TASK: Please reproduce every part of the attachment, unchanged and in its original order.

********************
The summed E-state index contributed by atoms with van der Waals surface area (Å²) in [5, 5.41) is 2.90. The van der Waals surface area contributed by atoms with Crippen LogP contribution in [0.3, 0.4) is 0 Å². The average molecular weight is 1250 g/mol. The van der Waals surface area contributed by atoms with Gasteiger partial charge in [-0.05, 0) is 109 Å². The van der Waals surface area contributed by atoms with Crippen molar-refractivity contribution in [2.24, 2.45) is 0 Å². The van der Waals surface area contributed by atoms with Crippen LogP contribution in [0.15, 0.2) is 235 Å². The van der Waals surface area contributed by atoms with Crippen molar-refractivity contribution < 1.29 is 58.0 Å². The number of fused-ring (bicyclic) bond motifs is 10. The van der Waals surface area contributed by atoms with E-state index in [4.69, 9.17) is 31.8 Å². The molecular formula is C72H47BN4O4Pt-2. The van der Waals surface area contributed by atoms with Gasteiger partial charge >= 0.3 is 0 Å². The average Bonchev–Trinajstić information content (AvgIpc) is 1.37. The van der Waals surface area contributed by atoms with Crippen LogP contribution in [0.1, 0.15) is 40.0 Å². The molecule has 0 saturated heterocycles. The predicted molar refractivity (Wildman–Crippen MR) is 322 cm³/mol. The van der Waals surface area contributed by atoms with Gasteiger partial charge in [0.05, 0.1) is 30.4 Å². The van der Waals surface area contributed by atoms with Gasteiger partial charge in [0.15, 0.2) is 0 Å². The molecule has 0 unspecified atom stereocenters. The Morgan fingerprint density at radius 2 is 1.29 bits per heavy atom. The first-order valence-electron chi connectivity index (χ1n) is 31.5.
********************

The summed E-state index contributed by atoms with van der Waals surface area (Å²) in [5, 5.41) is 2.90. The van der Waals surface area contributed by atoms with Crippen LogP contribution in [0.3, 0.4) is 0 Å². The average molecular weight is 1250 g/mol. The van der Waals surface area contributed by atoms with Gasteiger partial charge in [-0.05, 0) is 109 Å². The van der Waals surface area contributed by atoms with Crippen molar-refractivity contribution in [2.24, 2.45) is 0 Å². The van der Waals surface area contributed by atoms with Crippen LogP contribution in [0.15, 0.2) is 235 Å². The van der Waals surface area contributed by atoms with Crippen molar-refractivity contribution < 1.29 is 58.0 Å². The number of fused-ring (bicyclic) bond motifs is 10. The van der Waals surface area contributed by atoms with E-state index in [4.69, 9.17) is 31.8 Å². The molecular formula is C72H47BN4O4Pt-2. The van der Waals surface area contributed by atoms with Gasteiger partial charge >= 0.3 is 0 Å². The average Bonchev–Trinajstić information content (AvgIpc) is 1.37. The van der Waals surface area contributed by atoms with Crippen LogP contribution in [0.1, 0.15) is 40.0 Å². The molecule has 0 saturated heterocycles. The predicted molar refractivity (Wildman–Crippen MR) is 322 cm³/mol. The van der Waals surface area contributed by atoms with Gasteiger partial charge in [0.05, 0.1) is 30.4 Å². The van der Waals surface area contributed by atoms with Gasteiger partial charge in [0.15, 0.2) is 0 Å². The molecule has 0 unspecified atom stereocenters. The Morgan fingerprint density at radius 2 is 1.29 bits per heavy atom. The first-order valence-electron chi connectivity index (χ1n) is 31.5.